When the history books are written about the year that was 2016, employment law is unlikely to feature anywhere near the top. From losing some of the best entertainers in the world, to Brexit to the appointment of Donald Trump to the White House, you would have been forgiven for missing out on an Employment Tribunal case coming out of Croydon ET.
Below I cover my top 5 cases from the year and look forward to what we can expect in 2017. So, in reverse order:
5. British Gas v Lock and another (Court of Appeal)
What is a year in review without a case on holiday pay? This year the Court of Appeal confirmed the judgment from the EAT and ECJ and stated that contractual results based commission must be included in holiday pay. This dispute will rumble on again with an appeal to the Supreme Court already filed.
4. Phoenix House Ltd v Stockman and another (EAT)
In this case the Employment Appeal Tribunal (EAT) was asked whether the Acas Code of Practice on Disciplinary and Grievance should apply in cases of an SOSR (Some Other Substantial Reason) dismissal. The code itself is silent on the matter, hence the confusion amongst practitioners. The EAT ruled that the code applies to conduct and performance only and therefore employers need not follow the code for SOSR dismissals. Earlier in the year, the EAT confirmed that the code will not apply to dismissals for genuine ill health, where there is no issue of poor performance.
3. Snell v Network Rail (ET)
When shared parental leave first arrived, commentators, including yours truly, queried the potential discrimination effect in relation to employers who offered enhanced maternity pay. Would failure to offer men the same enhanced benefit during shared parental leave be seen as discriminatory? The case was heard before the Employment Tribunal in August 2016. It was accepted that Network Rail’s policy amounted to indirect sex discrimination. Our commentary on the judgment can be read here.
2. G4S Cash Solutions (UK Ltd) v Powell (EAT)
The EAT raised eyebrows in September by ruling that an employer should have maintained an employee’s higher rate of pay when a disabled employee was moved to a more junior role. The EAT found that in the facts of this particular case it was as a reasonable adjustment to do so. The EAT were quick to point out that every case would rest on its own facts.
And the winner is……………….
1. Aslam and others v Uber (ET)
Despite only being a first instance ET decision, the “Uber case” is my winner of this year’s employment law case of the year. The employment status argument has been rumbling on for many years and this judgment has brought the subject to the front pages of the national papers. Our full review of the case can be found here.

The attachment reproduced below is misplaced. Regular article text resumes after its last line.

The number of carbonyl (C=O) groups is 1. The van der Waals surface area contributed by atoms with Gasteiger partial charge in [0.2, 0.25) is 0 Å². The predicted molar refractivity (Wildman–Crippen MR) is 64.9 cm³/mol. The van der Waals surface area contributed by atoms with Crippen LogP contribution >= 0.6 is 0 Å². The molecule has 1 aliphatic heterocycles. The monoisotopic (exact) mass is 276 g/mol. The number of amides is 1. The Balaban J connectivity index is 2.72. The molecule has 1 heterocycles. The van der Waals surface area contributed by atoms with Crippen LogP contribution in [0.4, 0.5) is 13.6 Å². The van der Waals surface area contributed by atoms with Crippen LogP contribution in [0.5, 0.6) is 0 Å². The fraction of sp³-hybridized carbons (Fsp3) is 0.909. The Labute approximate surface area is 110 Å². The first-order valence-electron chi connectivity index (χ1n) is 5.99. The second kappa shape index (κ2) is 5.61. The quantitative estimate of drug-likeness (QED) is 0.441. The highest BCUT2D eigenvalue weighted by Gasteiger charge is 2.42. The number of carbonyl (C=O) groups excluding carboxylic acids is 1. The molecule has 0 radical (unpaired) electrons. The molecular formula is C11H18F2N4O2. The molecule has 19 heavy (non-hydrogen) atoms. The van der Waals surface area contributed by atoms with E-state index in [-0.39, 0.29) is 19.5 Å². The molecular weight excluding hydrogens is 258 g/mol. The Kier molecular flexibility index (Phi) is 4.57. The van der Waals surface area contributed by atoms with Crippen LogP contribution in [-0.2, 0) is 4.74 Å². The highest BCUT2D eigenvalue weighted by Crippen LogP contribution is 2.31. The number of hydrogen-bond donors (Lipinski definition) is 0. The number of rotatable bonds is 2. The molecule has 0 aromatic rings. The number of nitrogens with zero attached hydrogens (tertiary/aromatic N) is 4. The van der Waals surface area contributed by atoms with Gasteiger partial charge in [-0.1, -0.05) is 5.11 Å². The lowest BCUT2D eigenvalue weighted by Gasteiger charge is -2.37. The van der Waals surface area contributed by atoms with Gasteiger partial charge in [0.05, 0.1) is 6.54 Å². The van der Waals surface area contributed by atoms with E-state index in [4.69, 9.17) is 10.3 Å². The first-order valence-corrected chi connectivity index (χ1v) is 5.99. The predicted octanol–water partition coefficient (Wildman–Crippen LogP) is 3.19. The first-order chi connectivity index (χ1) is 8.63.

And so to 2017…
What do we have to look forward to in 2017? Taking into account the financial repercussions of some of the judgments in 2016 it is highly likely that at least two of the cases mentioned above will re-appear in similar lists at the end of next year.
First up we have the Uber appeal. Given their business model, Uber could not simply accept the decision of the ET and an appeal was launched on 13 December to the EAT. The hearing should take place in mid-2017.
British Gas is going for one last roll of the dice and has appealed to the Supreme Court in their battle over holiday pay. No date has been set yet for what will hopefully be the final episode in this long running saga. We don’t see the appeal being successful.
The case of Chestertons Global v Nurmohamed will reach the Court of Appeal in June 2017. The case will consider the definition of “public interest”. This is a case awaited by many commentators in employment law and will hopefully give us clarity on what whistleblowing disclosure counts as being in the public interest. Can a section of workforce (such as group of workers) be the ‘public’?
Chris Aldridge talked in detail about the Archbita and Bougnaoui cases (two conflicting European cases heard by Advocate Generals on banning religious dress in the workplace) at our CIPD event in October 2016. The ECJ is likely to hear both cases this year and decide which Advocate General was right. The outcome is likely to have significant legal and political consequences for the UK and Europe.
And of course we have Brexit. Due in January 2017, the Supreme Court will give its judgment on whether the Government alone has the power to invoke Article 50. A further defeat for the Government could bring us perhaps the biggest irony of 2017, a trip to the European Courts of Justice for guidance.